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Semantic Mapping

Semantic maps (or graphic organizers) are maps that can visually display a word or phrase and a set of related words or concepts. Learning to create these maps addresses the Common Core State Standards related to knowledge of language and vocabulary acquisition and use. Most importantly, the maps will help your students recall the meaning of words they read the text. As you differentiate instruction, provide options for each map you share with students. Offering choices and multiple representations aligns with UDL principles.


Click here to view an introductory presentation on semantic mapping strategies



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When planning to use this strategy, consider the variability of the learners and how the principles of UDL, differentiated instruction, and technology can support them in understanding and creating maps displaying word relationships.


Steps:


Step 1: Provide Clear Explanations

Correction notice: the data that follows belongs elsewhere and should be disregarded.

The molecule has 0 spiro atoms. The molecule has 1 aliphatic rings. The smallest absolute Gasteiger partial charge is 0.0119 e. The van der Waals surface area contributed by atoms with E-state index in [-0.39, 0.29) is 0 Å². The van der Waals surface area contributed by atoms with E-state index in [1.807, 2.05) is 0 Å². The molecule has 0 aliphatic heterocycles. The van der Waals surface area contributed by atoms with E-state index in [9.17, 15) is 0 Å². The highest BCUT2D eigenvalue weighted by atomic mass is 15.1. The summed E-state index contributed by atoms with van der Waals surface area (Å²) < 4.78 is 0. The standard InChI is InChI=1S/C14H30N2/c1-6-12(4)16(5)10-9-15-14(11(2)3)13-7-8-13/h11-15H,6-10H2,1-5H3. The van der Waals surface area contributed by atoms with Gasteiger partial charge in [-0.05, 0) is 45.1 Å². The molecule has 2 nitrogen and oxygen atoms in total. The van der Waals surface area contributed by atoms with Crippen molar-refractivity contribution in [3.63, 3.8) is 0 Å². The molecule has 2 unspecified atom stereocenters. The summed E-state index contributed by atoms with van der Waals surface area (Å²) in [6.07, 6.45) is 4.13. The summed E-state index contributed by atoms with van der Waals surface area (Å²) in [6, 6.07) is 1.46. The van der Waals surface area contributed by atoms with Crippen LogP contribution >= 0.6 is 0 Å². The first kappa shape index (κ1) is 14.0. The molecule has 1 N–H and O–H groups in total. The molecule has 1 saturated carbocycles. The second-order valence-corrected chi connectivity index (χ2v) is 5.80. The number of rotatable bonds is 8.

1. After explaining the purpose of semantic mapping, hand out, post, or display the directions for creating a semantic map.
    Example of directions for creating a semantic map


    • Pick a word you don’t know from a text you are reading and mark the word.
    • Use a blank map or begin to draw a map or web.
    • Place the word you don’t know in the center.
    • Pronounce the word.
    • Read the text around the word to see if there are related words you can add to the map.
    • Look up the word using an online dictionary or online thesaurus to find definitions.
    • Find words and phrases that fit with the meaning. Pick pictures (from the web, from a magazine) or draw pictures that fit with the meaning.
    • Add these words, phrases, or images to the map.
    • If working online, print out the map.
    • Read the text again, applying the meaning of the word to the text.
    • Share and compare the map with classmates.

  2. Show how online tools can help with word and concept mapping (e.g., Inspiration, Visual Thesaurus, or Lexipedia) (see UDL Checkpoint 5.1: Use multiple media for communication).